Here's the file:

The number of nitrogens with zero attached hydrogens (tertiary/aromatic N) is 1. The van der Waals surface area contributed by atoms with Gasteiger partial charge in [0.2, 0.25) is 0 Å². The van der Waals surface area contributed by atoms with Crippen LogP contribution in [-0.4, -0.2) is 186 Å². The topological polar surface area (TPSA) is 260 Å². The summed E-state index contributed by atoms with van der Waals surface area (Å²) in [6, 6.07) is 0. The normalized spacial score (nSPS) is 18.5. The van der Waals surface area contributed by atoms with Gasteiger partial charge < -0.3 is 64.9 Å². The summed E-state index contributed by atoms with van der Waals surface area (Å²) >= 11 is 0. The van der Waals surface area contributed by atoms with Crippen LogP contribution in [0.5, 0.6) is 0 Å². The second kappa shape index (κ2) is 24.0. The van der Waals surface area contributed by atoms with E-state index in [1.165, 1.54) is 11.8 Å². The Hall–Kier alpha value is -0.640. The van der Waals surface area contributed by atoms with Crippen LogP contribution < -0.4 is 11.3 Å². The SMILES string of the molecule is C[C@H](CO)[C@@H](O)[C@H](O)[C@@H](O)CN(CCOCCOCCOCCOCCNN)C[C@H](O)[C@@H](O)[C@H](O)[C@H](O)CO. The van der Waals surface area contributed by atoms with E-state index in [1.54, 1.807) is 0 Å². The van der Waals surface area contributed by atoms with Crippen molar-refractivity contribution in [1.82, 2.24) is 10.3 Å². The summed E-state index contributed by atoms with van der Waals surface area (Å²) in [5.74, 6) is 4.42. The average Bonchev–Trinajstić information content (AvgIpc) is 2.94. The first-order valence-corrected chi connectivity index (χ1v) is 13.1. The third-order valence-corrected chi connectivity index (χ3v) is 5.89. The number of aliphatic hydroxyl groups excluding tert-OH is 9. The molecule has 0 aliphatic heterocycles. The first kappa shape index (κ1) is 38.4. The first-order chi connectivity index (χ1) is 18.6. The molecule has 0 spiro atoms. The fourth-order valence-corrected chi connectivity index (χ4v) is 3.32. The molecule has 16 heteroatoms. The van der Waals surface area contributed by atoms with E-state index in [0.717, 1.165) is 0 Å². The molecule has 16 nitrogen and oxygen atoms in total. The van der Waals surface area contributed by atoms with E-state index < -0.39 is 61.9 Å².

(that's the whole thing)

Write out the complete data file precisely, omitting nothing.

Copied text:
The number of nitrogens with zero attached hydrogens (tertiary/aromatic N) is 1. The van der Waals surface area contributed by atoms with Gasteiger partial charge in [0.2, 0.25) is 0 Å². The van der Waals surface area contributed by atoms with Crippen LogP contribution in [-0.4, -0.2) is 186 Å². The topological polar surface area (TPSA) is 260 Å². The summed E-state index contributed by atoms with van der Waals surface area (Å²) in [6, 6.07) is 0. The normalized spacial score (nSPS) is 18.5. The van der Waals surface area contributed by atoms with Gasteiger partial charge < -0.3 is 64.9 Å². The summed E-state index contributed by atoms with van der Waals surface area (Å²) >= 11 is 0. The van der Waals surface area contributed by atoms with Crippen LogP contribution in [0.5, 0.6) is 0 Å². The second kappa shape index (κ2) is 24.0. The van der Waals surface area contributed by atoms with E-state index in [1.165, 1.54) is 11.8 Å². The Hall–Kier alpha value is -0.640. The van der Waals surface area contributed by atoms with Crippen LogP contribution < -0.4 is 11.3 Å². The SMILES string of the molecule is C[C@H](CO)[C@@H](O)[C@H](O)[C@@H](O)CN(CCOCCOCCOCCOCCNN)C[C@H](O)[C@@H](O)[C@H](O)[C@H](O)CO. The van der Waals surface area contributed by atoms with E-state index in [1.54, 1.807) is 0 Å². The van der Waals surface area contributed by atoms with Crippen molar-refractivity contribution in [1.82, 2.24) is 10.3 Å². The summed E-state index contributed by atoms with van der Waals surface area (Å²) in [5.74, 6) is 4.42. The average Bonchev–Trinajstić information content (AvgIpc) is 2.94. The first-order valence-corrected chi connectivity index (χ1v) is 13.1. The third-order valence-corrected chi connectivity index (χ3v) is 5.89. The number of aliphatic hydroxyl groups excluding tert-OH is 9. The molecule has 0 aliphatic heterocycles. The first kappa shape index (κ1) is 38.4. The first-order chi connectivity index (χ1) is 18.6. The molecule has 0 spiro atoms. The fourth-order valence-corrected chi connectivity index (χ4v) is 3.32. The molecule has 16 heteroatoms. The van der Waals surface area contributed by atoms with E-state index in [0.717, 1.165) is 0 Å². The molecule has 16 nitrogen and oxygen atoms in total. The van der Waals surface area contributed by atoms with E-state index < -0.39 is 61.9 Å².